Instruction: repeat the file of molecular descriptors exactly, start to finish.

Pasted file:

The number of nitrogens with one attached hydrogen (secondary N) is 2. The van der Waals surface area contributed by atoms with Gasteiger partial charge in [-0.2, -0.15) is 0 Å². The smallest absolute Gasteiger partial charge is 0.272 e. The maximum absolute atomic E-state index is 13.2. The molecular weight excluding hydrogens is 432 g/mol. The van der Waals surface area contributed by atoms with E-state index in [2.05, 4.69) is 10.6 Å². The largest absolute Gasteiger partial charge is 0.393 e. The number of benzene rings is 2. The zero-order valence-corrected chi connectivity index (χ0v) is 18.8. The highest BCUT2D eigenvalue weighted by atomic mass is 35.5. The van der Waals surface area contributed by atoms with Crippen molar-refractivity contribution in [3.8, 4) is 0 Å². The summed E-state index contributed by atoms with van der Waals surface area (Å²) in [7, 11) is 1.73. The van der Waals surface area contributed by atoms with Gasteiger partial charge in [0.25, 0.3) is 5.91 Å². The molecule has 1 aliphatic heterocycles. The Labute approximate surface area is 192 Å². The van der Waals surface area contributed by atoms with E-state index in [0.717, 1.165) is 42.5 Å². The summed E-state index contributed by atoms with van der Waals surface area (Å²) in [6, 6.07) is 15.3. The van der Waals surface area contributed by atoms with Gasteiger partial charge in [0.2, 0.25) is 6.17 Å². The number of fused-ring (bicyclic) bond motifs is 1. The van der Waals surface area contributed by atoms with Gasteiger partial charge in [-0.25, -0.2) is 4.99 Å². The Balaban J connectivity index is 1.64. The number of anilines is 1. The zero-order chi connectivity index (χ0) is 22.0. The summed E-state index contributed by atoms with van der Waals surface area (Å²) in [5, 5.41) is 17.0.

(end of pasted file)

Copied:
The number of nitrogens with one attached hydrogen (secondary N) is 2. The van der Waals surface area contributed by atoms with Gasteiger partial charge in [-0.2, -0.15) is 0 Å². The smallest absolute Gasteiger partial charge is 0.272 e. The maximum absolute atomic E-state index is 13.2. The molecular weight excluding hydrogens is 432 g/mol. The van der Waals surface area contributed by atoms with E-state index in [2.05, 4.69) is 10.6 Å². The largest absolute Gasteiger partial charge is 0.393 e. The number of benzene rings is 2. The zero-order valence-corrected chi connectivity index (χ0v) is 18.8. The highest BCUT2D eigenvalue weighted by atomic mass is 35.5. The van der Waals surface area contributed by atoms with Crippen molar-refractivity contribution in [3.8, 4) is 0 Å². The summed E-state index contributed by atoms with van der Waals surface area (Å²) in [7, 11) is 1.73. The van der Waals surface area contributed by atoms with Gasteiger partial charge in [0.25, 0.3) is 5.91 Å². The molecule has 1 aliphatic heterocycles. The Labute approximate surface area is 192 Å². The van der Waals surface area contributed by atoms with E-state index in [0.717, 1.165) is 42.5 Å². The summed E-state index contributed by atoms with van der Waals surface area (Å²) in [6, 6.07) is 15.3. The van der Waals surface area contributed by atoms with Gasteiger partial charge in [0.2, 0.25) is 6.17 Å². The number of fused-ring (bicyclic) bond motifs is 1. The van der Waals surface area contributed by atoms with Gasteiger partial charge in [-0.25, -0.2) is 4.99 Å². The Balaban J connectivity index is 1.64. The number of anilines is 1. The zero-order chi connectivity index (χ0) is 22.0. The summed E-state index contributed by atoms with van der Waals surface area (Å²) in [5, 5.41) is 17.0.